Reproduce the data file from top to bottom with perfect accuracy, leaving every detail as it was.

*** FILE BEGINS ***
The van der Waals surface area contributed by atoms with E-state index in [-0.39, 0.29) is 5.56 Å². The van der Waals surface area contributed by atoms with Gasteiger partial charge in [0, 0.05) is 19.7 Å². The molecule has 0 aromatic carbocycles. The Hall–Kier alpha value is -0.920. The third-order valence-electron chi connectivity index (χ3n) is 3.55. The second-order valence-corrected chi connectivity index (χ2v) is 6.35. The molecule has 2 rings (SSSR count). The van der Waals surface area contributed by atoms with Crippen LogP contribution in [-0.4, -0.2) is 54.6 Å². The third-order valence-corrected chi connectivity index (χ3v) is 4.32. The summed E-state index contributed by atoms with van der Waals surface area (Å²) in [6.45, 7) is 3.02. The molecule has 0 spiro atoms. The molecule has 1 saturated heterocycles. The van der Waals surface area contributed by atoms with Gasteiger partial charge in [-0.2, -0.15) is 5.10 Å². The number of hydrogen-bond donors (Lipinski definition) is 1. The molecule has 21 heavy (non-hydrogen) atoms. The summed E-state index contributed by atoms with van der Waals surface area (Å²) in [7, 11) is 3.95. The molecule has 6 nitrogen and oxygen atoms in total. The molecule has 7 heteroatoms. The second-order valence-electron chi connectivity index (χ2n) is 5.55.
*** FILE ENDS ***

The van der Waals surface area contributed by atoms with E-state index in [-0.39, 0.29) is 5.56 Å². The van der Waals surface area contributed by atoms with Gasteiger partial charge in [0, 0.05) is 19.7 Å². The molecule has 0 aromatic carbocycles. The Hall–Kier alpha value is -0.920. The third-order valence-electron chi connectivity index (χ3n) is 3.55. The second-order valence-corrected chi connectivity index (χ2v) is 6.35. The molecule has 2 rings (SSSR count). The van der Waals surface area contributed by atoms with Crippen LogP contribution in [-0.4, -0.2) is 54.6 Å². The third-order valence-corrected chi connectivity index (χ3v) is 4.32. The summed E-state index contributed by atoms with van der Waals surface area (Å²) in [6.45, 7) is 3.02. The molecule has 0 spiro atoms. The molecule has 1 saturated heterocycles. The van der Waals surface area contributed by atoms with Gasteiger partial charge in [-0.2, -0.15) is 5.10 Å². The number of hydrogen-bond donors (Lipinski definition) is 1. The molecule has 21 heavy (non-hydrogen) atoms. The summed E-state index contributed by atoms with van der Waals surface area (Å²) in [7, 11) is 3.95. The molecule has 6 nitrogen and oxygen atoms in total. The molecule has 7 heteroatoms. The second-order valence-electron chi connectivity index (χ2n) is 5.55.